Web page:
The Inner Detector Evaporative Heater Problems

7 April 2008


Valery Akhnazarov (left) and Kirill Egorov, two of the many people who have contributed to the repair of the heater system, standing in front of the far heater areas.

Over the past 18 months the heaters used in the evaporative cooling system have caused the Inner Detector community countless sleepless nights. The strange thing is that these heaters are very simple in concept construction, and should be easy to operate. If only it had been that easy!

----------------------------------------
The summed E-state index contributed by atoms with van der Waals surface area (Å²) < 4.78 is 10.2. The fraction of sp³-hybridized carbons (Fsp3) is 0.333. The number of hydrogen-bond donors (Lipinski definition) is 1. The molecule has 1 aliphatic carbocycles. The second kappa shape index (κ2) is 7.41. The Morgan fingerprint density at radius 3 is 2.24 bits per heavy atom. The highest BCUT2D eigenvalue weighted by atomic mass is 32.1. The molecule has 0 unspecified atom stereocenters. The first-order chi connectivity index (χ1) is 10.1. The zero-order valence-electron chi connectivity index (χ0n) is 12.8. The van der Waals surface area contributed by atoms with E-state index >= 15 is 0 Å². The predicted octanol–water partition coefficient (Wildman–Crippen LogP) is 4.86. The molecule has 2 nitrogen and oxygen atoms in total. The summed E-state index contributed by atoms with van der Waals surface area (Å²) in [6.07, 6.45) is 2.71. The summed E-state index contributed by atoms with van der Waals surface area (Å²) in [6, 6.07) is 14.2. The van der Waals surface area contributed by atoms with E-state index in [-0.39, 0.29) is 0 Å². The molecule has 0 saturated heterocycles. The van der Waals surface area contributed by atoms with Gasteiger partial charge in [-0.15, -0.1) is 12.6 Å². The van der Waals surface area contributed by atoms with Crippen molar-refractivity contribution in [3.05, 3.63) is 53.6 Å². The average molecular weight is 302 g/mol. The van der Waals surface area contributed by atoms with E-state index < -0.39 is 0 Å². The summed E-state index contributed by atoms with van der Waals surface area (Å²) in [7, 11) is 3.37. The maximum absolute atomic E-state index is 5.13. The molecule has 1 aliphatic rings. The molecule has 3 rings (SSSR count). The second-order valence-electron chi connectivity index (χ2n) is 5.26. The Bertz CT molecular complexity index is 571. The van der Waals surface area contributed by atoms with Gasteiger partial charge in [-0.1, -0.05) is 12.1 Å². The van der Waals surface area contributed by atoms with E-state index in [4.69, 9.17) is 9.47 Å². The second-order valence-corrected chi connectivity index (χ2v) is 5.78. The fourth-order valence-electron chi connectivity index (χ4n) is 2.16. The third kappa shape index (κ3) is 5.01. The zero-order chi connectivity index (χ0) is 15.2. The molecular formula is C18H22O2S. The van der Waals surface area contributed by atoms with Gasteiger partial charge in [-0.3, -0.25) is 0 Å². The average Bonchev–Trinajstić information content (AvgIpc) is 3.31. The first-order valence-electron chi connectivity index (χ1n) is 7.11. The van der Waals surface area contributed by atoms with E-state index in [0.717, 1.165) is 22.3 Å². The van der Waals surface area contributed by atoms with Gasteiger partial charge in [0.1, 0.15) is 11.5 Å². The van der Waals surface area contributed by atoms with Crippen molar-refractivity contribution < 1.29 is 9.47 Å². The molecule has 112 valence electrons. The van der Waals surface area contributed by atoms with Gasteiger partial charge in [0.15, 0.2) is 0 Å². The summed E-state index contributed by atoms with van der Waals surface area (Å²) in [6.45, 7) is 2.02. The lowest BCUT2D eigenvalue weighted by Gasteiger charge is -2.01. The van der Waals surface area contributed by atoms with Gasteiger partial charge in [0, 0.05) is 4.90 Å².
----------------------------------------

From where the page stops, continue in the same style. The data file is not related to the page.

The function of the heater is easy enough to understand. As the fluid used to cool the silicon sensors leaves the Inner Detector, it is very cold (-25°C). Cold enough, in fact, to form ice on the exhaust pipes as they go into the ATLAS cavern. That could potentially cause  a lot of damage, especially to the sensitive electronics. So before the cooling fluid  goes into the cavern, we put a small coiled heating element into the pipe to heat up and boil the fluid. This is quite similar to what is put inside an electric kettle and has about the same power, but in our case we have more than 200 of them inside specialized stainless steel tubes about 70 cm long.